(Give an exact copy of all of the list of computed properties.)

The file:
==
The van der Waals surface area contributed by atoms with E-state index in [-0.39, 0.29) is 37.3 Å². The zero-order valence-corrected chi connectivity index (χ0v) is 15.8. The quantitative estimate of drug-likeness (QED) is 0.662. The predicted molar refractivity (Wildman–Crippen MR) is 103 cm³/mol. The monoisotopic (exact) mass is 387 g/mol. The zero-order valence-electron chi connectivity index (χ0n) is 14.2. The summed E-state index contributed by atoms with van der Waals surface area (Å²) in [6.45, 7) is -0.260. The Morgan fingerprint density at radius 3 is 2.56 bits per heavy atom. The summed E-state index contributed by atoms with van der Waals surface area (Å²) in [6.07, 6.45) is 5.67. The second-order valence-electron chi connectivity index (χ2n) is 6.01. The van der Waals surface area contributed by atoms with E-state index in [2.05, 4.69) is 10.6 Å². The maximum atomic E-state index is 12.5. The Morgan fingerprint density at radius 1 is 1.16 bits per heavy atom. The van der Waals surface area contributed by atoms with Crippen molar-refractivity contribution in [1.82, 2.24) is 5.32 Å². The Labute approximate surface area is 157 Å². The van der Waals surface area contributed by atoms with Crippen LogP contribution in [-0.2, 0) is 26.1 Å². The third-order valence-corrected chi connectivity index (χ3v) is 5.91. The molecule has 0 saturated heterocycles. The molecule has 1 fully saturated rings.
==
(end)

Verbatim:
The van der Waals surface area contributed by atoms with E-state index in [-0.39, 0.29) is 37.3 Å². The zero-order valence-corrected chi connectivity index (χ0v) is 15.8. The quantitative estimate of drug-likeness (QED) is 0.662. The predicted molar refractivity (Wildman–Crippen MR) is 103 cm³/mol. The monoisotopic (exact) mass is 387 g/mol. The zero-order valence-electron chi connectivity index (χ0n) is 14.2. The summed E-state index contributed by atoms with van der Waals surface area (Å²) in [6.45, 7) is -0.260. The Morgan fingerprint density at radius 3 is 2.56 bits per heavy atom. The summed E-state index contributed by atoms with van der Waals surface area (Å²) in [6.07, 6.45) is 5.67. The second-order valence-electron chi connectivity index (χ2n) is 6.01. The van der Waals surface area contributed by atoms with E-state index in [2.05, 4.69) is 10.6 Å². The maximum atomic E-state index is 12.5. The Morgan fingerprint density at radius 1 is 1.16 bits per heavy atom. The van der Waals surface area contributed by atoms with Crippen molar-refractivity contribution in [1.82, 2.24) is 5.32 Å². The Labute approximate surface area is 157 Å². The van der Waals surface area contributed by atoms with Crippen LogP contribution in [-0.2, 0) is 26.1 Å². The third-order valence-corrected chi connectivity index (χ3v) is 5.91. The molecule has 0 saturated heterocycles. The molecule has 1 fully saturated rings.